What is Sumas Lake? 100 years ago, Abbotsford had a 134 sq km lake (PHOTOS)

Nov 17 2021, 6:58 pm

On a typical day, 80,000 vehicles drive along the Fraser Valley stretch of Highway 1 between the Whatcom Road interchange in Abbotsford and the Yale Road interchange in Chilliwack.

But almost a century ago, this 10 km highway segment, roughly following the southeastern perimeter of the base of Sumas Mountain, was the shoreline of the vast Sumas Lake. The agricultural and livestock areas that stretch from Sumas Mountain in the northwest to Vedder Mountain in the southeast are on a low-lying area that was previously the bottom of a lake.

Depending on the source, the estimated size of the former Sumas Lake greatly varies, but there was consensus that this was a significant body of water that greatly fluctuated in size as the seasons changed.

In its surveys following the region’s 1990 flood, the United States Army Corps of Engineers estimated the dormant lake’s maximum extent, reaching across the border at times, was about 80 sq km — equivalent to over 20% the geographic size of the City of Abbotsford today or 70% of the City of Vancouver. Put another way, Sumas Lake was 13 times larger than Cultus Lake or 20 times larger than Stanley Park.

The provincial government’s records of estimated springtime rainfall and snowmelt into the Chilliwack and Vedder rivers grew the lake’s size from about 40 sq km to up to approximately 134 sq km, equivalent to the size of Vancouver, New Westminster, and the University of British Columbia’s Point Grey campus combined.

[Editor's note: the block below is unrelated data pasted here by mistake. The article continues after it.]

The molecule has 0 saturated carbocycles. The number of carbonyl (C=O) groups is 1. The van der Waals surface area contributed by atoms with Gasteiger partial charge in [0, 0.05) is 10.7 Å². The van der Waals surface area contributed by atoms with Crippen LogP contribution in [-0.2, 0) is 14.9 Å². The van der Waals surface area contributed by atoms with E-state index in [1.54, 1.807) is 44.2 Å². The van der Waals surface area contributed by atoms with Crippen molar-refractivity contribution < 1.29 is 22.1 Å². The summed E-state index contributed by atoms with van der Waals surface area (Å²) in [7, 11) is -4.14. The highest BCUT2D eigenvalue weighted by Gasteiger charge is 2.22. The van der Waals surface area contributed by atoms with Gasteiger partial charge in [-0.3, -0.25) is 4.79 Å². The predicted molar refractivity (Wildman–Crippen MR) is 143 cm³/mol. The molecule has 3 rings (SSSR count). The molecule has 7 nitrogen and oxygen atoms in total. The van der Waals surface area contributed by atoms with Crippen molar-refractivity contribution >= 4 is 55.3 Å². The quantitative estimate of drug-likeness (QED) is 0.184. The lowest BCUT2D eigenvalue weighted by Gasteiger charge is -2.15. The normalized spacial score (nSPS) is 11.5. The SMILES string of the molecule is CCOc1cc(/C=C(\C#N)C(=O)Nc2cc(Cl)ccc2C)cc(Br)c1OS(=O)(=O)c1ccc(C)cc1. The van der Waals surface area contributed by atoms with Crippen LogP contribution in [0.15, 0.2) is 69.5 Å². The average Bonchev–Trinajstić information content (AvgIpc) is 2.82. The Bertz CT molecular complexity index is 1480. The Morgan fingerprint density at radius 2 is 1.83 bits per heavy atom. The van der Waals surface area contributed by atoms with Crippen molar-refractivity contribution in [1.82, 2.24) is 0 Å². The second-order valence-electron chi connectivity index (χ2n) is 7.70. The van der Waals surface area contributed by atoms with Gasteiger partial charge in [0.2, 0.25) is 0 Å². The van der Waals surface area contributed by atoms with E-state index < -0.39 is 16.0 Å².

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Map of the baseline size of the former Sumas Lake (outlined in dotted blue) and the historical extent of the lake from freshet (outlined in dotted black). (Sean Moore)

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Map of the Sumas Lake area. (City of Vancouver Archives)

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Historic map of the former interurban railway system in the Lower Mainland, including a depiction of Sumas Lake, circled in red. (UBC)

The ever-changing lake shoreline was highly problematic for European farmers in the late 1800s and early 1900s, who saw their crops frequently destroyed by the lack of predictability in the size of the water body from seasonal freshet. However, there was opposition to the approach from local Indigenous populations, who depended on the lake as a source of food and their way of life. In 2013, the descendents of the Sumas First Nation contemplated pursuing compensation for historic losses from the disappearance of the lake.

But European settlers in the early 1900s also made their case for draining the lake by pointing out that it created a mosquito population nightmare during the flood season. Research by Abbotsford’s The Reach Gallery Museum states the mosquitoes were such a problem to the extent that it forced schools to close, with children kept indoors for up to six weeks. As well, farmers reported that unprotected young livestock died from the loss of blood.

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Panorama of Sumas Lake, 1922. (The Reach Gallery)

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Sumas Lake, early 1900s. (The Reach Gallery)

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Sumas Lake, early 1900s. (The Reach Gallery)

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Sumas Lake, early 1900s. (The Reach Gallery)

According to a 1996 UBC thesis by Caroline Berka on the Sumas River watershed, the lake was drained and reclaimed in 1925 with the completion of the Vedder Canal and Sumas Pump Station, which diverted the Sumas River along four creeks. As well, 40 km of flood protection dikes were also built at the time.